Human capital is the knowledge, skill sets and intangible assets that add economic value to an individual. Human capital is not a static measure and can be improved. It is an intangible asset and is just as valuable as a tangible asset. A manager can use various measures to evaluate the economic value added by his staff. One approach a manager can use is measuring human capital as a return on investment (ROI).

Since human capital can be built upon through investing in employees' skill sets and knowledge through higher education and workshops, a manager can calculate the investments made on human capital. Managers can calculate the total profits a company generates before and after investing on its employees' capital. The ROI of human capital is calculated by dividing the company's total profits by its total investment on human capital.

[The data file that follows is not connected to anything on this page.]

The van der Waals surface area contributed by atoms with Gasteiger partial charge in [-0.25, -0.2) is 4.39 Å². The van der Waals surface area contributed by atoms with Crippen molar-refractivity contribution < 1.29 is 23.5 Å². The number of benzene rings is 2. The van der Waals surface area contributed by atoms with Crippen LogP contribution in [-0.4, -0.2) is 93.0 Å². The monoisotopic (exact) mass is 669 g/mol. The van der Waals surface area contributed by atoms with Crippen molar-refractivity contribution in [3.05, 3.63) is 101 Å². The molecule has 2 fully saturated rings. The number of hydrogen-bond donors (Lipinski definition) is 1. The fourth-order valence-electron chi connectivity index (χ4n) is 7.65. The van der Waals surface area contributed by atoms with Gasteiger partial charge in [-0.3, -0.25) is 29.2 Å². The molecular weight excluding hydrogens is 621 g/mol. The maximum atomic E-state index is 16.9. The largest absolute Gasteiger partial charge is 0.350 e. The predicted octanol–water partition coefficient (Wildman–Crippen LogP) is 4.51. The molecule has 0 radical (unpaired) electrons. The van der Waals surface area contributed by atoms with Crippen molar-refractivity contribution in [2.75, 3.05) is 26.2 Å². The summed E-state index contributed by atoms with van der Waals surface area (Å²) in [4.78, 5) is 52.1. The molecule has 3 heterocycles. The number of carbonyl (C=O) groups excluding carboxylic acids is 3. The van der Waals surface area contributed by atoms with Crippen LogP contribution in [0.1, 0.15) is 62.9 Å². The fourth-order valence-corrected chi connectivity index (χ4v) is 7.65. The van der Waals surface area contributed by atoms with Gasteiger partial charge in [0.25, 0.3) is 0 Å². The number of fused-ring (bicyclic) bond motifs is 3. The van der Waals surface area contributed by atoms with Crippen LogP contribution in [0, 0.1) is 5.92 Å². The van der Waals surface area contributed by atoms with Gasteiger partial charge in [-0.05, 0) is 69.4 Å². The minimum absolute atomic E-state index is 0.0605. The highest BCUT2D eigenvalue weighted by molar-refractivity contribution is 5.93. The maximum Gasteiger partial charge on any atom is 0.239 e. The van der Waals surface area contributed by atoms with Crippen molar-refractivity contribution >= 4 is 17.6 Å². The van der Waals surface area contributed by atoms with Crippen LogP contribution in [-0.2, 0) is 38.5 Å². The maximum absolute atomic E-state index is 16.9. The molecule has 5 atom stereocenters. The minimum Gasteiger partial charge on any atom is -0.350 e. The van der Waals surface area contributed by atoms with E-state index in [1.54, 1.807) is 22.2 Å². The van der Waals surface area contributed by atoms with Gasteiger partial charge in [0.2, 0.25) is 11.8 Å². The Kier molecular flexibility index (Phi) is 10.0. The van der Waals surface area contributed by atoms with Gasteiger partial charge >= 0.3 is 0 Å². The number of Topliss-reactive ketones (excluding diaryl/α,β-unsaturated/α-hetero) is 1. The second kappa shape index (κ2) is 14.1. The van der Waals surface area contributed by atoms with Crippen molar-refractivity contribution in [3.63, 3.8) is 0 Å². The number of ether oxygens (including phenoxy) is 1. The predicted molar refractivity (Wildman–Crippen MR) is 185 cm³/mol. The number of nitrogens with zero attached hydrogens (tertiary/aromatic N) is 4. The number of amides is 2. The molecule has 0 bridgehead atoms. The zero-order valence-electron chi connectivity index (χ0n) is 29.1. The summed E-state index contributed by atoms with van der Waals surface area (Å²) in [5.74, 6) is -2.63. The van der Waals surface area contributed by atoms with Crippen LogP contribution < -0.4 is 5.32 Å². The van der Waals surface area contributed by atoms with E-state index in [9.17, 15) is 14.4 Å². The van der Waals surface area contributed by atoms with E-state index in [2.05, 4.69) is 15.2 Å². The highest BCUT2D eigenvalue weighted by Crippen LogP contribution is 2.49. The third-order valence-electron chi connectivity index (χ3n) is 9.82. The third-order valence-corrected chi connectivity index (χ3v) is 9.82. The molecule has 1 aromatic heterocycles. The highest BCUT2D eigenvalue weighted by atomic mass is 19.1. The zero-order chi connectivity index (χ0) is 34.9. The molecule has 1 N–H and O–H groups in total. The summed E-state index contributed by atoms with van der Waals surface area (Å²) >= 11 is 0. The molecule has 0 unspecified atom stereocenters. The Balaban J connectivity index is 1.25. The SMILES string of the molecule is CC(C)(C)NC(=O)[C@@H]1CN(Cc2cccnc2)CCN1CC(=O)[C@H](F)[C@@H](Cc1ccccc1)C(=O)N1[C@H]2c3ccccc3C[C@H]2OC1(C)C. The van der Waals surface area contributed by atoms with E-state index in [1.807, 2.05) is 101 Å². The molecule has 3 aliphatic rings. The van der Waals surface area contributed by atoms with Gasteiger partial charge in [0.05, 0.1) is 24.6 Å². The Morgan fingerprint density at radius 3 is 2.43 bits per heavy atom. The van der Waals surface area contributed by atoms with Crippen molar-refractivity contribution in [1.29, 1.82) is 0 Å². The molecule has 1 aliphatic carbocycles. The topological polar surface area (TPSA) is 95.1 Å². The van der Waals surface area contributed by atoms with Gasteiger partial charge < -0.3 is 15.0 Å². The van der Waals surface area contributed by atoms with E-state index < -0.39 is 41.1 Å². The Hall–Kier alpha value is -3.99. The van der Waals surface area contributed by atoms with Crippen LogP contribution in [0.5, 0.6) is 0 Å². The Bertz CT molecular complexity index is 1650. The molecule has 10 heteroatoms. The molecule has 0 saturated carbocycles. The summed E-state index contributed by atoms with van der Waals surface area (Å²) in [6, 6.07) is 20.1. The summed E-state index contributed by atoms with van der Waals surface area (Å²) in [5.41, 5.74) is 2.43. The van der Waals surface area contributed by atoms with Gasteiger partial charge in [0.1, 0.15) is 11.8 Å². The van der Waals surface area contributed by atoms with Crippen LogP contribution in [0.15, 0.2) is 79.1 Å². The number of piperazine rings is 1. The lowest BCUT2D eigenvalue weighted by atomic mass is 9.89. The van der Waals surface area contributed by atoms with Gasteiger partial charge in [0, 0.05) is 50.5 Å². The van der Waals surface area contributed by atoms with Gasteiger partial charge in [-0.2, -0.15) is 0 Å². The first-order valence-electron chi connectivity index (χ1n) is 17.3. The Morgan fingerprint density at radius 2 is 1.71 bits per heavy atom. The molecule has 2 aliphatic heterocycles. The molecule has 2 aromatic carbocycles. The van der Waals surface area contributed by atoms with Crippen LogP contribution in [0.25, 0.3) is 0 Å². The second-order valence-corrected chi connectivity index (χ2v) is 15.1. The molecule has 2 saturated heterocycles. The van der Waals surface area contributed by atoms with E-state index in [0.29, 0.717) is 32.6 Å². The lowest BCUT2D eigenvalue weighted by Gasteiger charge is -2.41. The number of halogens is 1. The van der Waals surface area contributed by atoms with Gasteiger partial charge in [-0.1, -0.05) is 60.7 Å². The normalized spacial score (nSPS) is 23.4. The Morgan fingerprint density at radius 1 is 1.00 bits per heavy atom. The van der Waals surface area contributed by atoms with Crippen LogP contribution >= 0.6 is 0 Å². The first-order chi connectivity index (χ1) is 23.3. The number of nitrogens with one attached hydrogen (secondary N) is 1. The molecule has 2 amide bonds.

For example, suppose company TECH, a technology company, launches a new program to invest in its employees' knowledge and skill sets in order to increase productivity and creativity. Assume the company invests $1 million into human capital and has total profits of $20 million. The managers of TECH can compare its human capital's ROI year over year so they can track improvements of profitability and whether it is linked to the current program.

Managers can also compare the ROI of human capital to other companies to gauge how well the company's investments in human capital are, relative to the industry. In the example above, TECH has a ROI of human capital of 20; managers can compare this to other companies of the technology industry. Suppose the industry average of human capital's ROI is 8; this signals to managers that the company's program is sufficient and outperforms other companies.